Trébuchet!

Lately, a side research project asked me to devise a mechanical prototype, something I haven’t done in quite awhile. But to the difference that it asked for gears, motors, and all that. Turns out that LEGO is a good way to prototype these things.

Trebuchet

Taking a break, I accidentally a trébuchet.

The trébuchet is a medieval siege weapon used to hurl cows, cadavers, rocks, flaming pianos, beyond a city’s wall to spread disease, break defenses or to set it ablaze. It’s a type of catapult using a sling activated by a counterweight whose effect is multiplied by a lever-type mechanism.

The counterweight is crucial, but LEGO, being made out of plastic, aren’t very heavy. So I got a block of steel with a convenient hole in the middle as the counterweight. The counterweight has to pivot, so it should be some kind of basket-like contraption.

trebuchet-counterweight

It hangs under the trébuchet, rotating freely:

trebuchet-counterweight-suspended

The trébuchet itself is just a lever rotating around an axle, itself stabilized by two half-A type frames. It’s mechanically really simple.

trebuchet-neutral

The only tricky part is the sling. Made out of string and a piece of thin cardboard, the sling is tied at one end, and only hooked at the other. The release mechanism relies on centrifugal force to unhook the sling. The hook is shown in the next picture (yes, it does look like a guitar)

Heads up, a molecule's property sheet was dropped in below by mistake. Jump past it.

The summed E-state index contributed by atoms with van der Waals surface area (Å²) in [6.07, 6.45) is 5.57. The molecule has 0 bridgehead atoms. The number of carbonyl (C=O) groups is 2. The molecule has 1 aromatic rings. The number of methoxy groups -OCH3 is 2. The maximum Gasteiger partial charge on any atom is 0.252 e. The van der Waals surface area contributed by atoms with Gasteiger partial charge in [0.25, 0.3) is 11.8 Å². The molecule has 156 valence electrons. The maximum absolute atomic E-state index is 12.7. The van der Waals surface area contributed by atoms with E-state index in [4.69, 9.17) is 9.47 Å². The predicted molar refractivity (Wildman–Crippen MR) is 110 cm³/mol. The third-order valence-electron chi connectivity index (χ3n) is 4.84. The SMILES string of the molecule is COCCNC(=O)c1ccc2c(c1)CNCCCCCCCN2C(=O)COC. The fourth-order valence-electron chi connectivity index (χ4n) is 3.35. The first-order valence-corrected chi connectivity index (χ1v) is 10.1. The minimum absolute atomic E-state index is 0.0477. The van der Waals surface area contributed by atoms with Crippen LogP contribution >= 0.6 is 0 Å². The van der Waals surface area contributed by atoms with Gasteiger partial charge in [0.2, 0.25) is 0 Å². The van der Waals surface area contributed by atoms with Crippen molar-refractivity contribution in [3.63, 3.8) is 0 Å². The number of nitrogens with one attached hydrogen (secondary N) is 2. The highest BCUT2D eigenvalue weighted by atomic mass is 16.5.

trebuchet-guitar

*
* *

Yes, it does work. Kind of. Mostly. The lever and counterweight portion of the trébuchet works perfectly, despite the conspicuous imbalance of weight between the whole LEGO apparatus and the steel counterweight. I think the counterweight weighs more than the rest of the device. That’s something I’ll need to keep in mind if I scale the thing up. The sling unhooks itself correctly on launch, but the cradle (or whatever you want to call the portion that holds the object) is too rigid. It does not always hold the object in place. If everything goes well, the trébuchet hurls a (very) small object across the room, but 3 times out of 4, the sling drops the object, and the trébuchet misfires.

Leave a Reply

Fill in your details below or click an icon to log in:

WordPress.com Logo

You are commenting using your WordPress.com account. Log Out / Change )

Twitter picture

You are commenting using your Twitter account. Log Out / Change )

Facebook photo

You are commenting using your Facebook account. Log Out / Change )

Google+ photo

You are commenting using your Google+ account. Log Out / Change )

Connecting to %s

%d bloggers like this: